I’ve known many wonderful people over the years who claim no particular religious affiliation. Some of them haven’t been at all sure that there even is a God. Others feel no doubt about it, they’re convinced the whole idea of God is just plain stupid. For those people the notion of prayer is even stupider. They follow a line of reasoning that goes something like this: if there really is an all-knowing, all-seeing, all-powerful presence in the universe, then why is there any need for prayer? Does this being require some sort of special incantation before being willing to meet our needs? Is it a contest where the best prayer of the day is the one that gets granted, while all the others are ignored? I sense that today’s collect would elicit an “are you kidding me?” response from this crowd. “Almighty God, the fountain of all wisdom, you know our necessities before we ask and our ignorance in asking: Have compassion on our weakness, mercifully give us those things which for our unworthiness we dare not, and for our blindness we cannot ask” Really??? they would ask us. The problem here, is that the understanding of God that I’m describing perceives God as some sort of puppeteer, an all-powerful computer programmer if you will, capable of controlling not only our movements but the outcome of every situation. That is not my understanding at all of who or what God is.
As you’ve heard me say more than once, I believe that God is Love. God is that extraordinary force we call love that connects us to people both present with us and far away, living and dead. It is the force that motivates us to act on behalf of not only those we know well and care about deeply, but people we’ve never met, simply because something inside us tells us it’s the right thing to do. It’s the force that sends firefighters into a burning building to save total strangers. It’s the force that moves us to be kind. When we pray I believe we are heightening our ability to feel that force as well as to use it, by training ourselves to focus on the needs of others, as we struggle to discern at the deepest level who we are, and if that is the person God intends us to be. “Prayer,” Edmond Browning wrote, “is a thread of holy energy that binds us together.” Or as a friend of mine once said when I was deeply concerned about someone close to me, please know that we will wrap him in a blanket of prayer. To expand on a familiar quote, prayer doesn’t change God, prayer doesn’t change what love is, prayer changes us, it increases our ability to feel and to share the Love that is God.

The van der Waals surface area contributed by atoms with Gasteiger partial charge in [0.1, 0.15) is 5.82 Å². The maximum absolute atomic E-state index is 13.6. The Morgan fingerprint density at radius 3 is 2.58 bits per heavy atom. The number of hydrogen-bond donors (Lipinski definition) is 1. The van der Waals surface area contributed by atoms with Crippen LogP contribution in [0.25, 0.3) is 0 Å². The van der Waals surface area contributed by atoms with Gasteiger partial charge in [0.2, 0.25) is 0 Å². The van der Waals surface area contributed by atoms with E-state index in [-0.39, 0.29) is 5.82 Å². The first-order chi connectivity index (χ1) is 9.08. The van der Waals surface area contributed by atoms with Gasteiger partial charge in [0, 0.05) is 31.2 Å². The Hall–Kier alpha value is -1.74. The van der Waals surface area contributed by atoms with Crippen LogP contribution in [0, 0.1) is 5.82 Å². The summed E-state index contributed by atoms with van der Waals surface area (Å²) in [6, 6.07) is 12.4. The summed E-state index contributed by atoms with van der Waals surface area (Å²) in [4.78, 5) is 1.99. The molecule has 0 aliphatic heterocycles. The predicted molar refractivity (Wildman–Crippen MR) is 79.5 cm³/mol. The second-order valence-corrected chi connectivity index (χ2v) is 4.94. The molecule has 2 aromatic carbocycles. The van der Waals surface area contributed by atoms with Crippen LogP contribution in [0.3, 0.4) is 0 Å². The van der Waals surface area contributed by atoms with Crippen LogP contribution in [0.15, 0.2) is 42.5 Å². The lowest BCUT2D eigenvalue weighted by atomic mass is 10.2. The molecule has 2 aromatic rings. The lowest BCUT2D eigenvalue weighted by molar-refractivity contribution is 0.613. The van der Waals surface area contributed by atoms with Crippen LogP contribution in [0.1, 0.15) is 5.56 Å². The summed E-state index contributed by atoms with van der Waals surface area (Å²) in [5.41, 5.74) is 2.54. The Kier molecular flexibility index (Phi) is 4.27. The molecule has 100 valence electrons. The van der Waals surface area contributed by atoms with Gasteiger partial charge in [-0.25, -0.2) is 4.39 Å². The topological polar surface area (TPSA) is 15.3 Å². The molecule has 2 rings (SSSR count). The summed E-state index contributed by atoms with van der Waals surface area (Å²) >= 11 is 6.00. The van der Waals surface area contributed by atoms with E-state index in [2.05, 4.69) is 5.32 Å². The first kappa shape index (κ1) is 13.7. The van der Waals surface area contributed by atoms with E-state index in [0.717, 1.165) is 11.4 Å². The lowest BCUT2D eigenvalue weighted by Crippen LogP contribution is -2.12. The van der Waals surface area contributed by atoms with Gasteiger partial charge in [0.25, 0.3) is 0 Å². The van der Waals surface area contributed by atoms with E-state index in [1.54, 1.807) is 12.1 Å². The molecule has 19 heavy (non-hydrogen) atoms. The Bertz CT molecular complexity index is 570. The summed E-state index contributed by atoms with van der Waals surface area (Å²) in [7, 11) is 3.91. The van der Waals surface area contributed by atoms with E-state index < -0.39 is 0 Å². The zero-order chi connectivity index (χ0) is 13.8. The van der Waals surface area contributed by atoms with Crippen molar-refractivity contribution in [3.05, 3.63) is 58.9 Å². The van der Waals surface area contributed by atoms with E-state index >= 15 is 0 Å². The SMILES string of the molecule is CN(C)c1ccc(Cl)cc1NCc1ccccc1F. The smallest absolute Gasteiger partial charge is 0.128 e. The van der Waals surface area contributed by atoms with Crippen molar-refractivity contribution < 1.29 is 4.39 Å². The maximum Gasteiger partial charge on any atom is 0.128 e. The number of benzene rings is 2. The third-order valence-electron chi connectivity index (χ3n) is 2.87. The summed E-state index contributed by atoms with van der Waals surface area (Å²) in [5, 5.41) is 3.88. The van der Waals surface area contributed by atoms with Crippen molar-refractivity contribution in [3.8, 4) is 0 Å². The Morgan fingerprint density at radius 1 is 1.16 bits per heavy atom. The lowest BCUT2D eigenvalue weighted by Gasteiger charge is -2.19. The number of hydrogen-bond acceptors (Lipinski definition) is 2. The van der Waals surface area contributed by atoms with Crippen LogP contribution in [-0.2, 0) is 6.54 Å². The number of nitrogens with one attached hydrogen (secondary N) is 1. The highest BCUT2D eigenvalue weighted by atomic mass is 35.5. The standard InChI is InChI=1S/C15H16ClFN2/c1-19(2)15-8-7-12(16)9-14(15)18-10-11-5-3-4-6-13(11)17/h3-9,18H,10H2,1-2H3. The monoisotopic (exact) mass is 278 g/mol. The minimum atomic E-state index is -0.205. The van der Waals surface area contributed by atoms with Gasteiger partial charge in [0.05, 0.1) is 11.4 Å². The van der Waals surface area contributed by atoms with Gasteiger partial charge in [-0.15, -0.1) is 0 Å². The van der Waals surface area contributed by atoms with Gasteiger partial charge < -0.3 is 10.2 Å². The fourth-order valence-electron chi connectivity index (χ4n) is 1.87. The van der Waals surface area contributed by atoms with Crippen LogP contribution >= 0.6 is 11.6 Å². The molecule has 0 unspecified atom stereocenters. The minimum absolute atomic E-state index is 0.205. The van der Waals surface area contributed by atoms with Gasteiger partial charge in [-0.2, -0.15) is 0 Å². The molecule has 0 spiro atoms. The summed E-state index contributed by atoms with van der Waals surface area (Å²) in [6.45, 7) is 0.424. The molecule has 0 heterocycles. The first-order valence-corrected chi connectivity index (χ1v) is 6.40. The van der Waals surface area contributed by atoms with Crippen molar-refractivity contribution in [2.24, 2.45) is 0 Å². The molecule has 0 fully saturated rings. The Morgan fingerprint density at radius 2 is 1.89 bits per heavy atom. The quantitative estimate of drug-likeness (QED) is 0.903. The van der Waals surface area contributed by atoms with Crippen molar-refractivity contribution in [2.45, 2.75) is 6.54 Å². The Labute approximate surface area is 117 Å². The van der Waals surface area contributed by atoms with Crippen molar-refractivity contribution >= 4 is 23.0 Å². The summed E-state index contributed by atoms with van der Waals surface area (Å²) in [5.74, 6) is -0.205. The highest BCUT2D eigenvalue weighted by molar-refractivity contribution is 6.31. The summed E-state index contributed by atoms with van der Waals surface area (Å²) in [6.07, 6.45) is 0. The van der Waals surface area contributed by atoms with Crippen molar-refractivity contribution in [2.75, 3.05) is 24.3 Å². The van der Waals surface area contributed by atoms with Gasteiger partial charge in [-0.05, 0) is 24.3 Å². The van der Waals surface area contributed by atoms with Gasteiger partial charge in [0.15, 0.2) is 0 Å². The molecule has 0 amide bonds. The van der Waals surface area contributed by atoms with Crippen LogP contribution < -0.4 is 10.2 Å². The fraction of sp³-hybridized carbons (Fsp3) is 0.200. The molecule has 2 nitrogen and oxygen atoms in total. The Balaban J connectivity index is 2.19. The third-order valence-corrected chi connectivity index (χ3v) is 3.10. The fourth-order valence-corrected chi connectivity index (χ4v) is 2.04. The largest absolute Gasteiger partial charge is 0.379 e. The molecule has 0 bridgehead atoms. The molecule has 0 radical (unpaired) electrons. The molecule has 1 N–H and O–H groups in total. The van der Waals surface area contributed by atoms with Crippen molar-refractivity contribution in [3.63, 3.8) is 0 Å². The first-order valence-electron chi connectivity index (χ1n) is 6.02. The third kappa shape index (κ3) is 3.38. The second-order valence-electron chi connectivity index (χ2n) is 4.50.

So what happens if we don’t pray? We get a sense of that in today’s reading from Amos. Amos lived and prophesied at a time of great prosperity for Israel as a nation. However, the prosperity of the wealthy came at the expense of the peasants, the people of the land. It was the habit of the merchants of the time to cheat the poor, to kill the needy. The wealthy were so obsessed with money they could hardly wait for the sabbath to be over so they could get back to business, back to making still more money. Sound familiar? Into this world strode Amos, a shepherd and pincher of sycamore fruit, a fruit that had to be pinched so that it would ripen to an edible state, and which was eaten only by the poor. Amos was an uneducated layman up until the time when he began to preach. His message was dire. Because Israel had so totally turned its back on Yahweh, Yahweh would destroy Israel. Worst of all though, worse than the darkness, the destruction that would give rise to mourning and lamentation, there would be a famine in the land, not of bread or of water, but of hearing the words of the Lord. The people would turn to Yahweh in despair and Yahweh would not be there.
Think for a moment about what happens to people who become obsessed with success, however they may define that. They become so concerned with the next promotion, the next pay raise, the ability to buy a bigger house, make a larger profit, that they completely lose touch with the people for whom, theoretically at least, they’re doing what they’re doing. Like the rich merchants who couldn’t wait for the sabbath to be over so they could get back to selling, they, we, become so concerned with making money, with whatever details of life seem most important to us, that we forget about God. We become much too busy to pray, and if we’re not careful, we lose touch with our ability to love. I believe that’s what Amos is talking about. Ignore your family long enough while busily providing for what you perceive to be their material needs, and when the day comes that you finally take time to spend with them, you may well find that they’ve learned to be happy without you. Ignore God long enough, and when things completely fall apart and you desperately need the peace that only God can give, you won’t have the slightest idea where to look for it. God will still be there of course - Amos didn’t say that Yahweh would cease to exist, but rather that the people would look everywhere, seeking the word of God, but would be unable to find it. Love never dies, but we can lose our ability to experience it.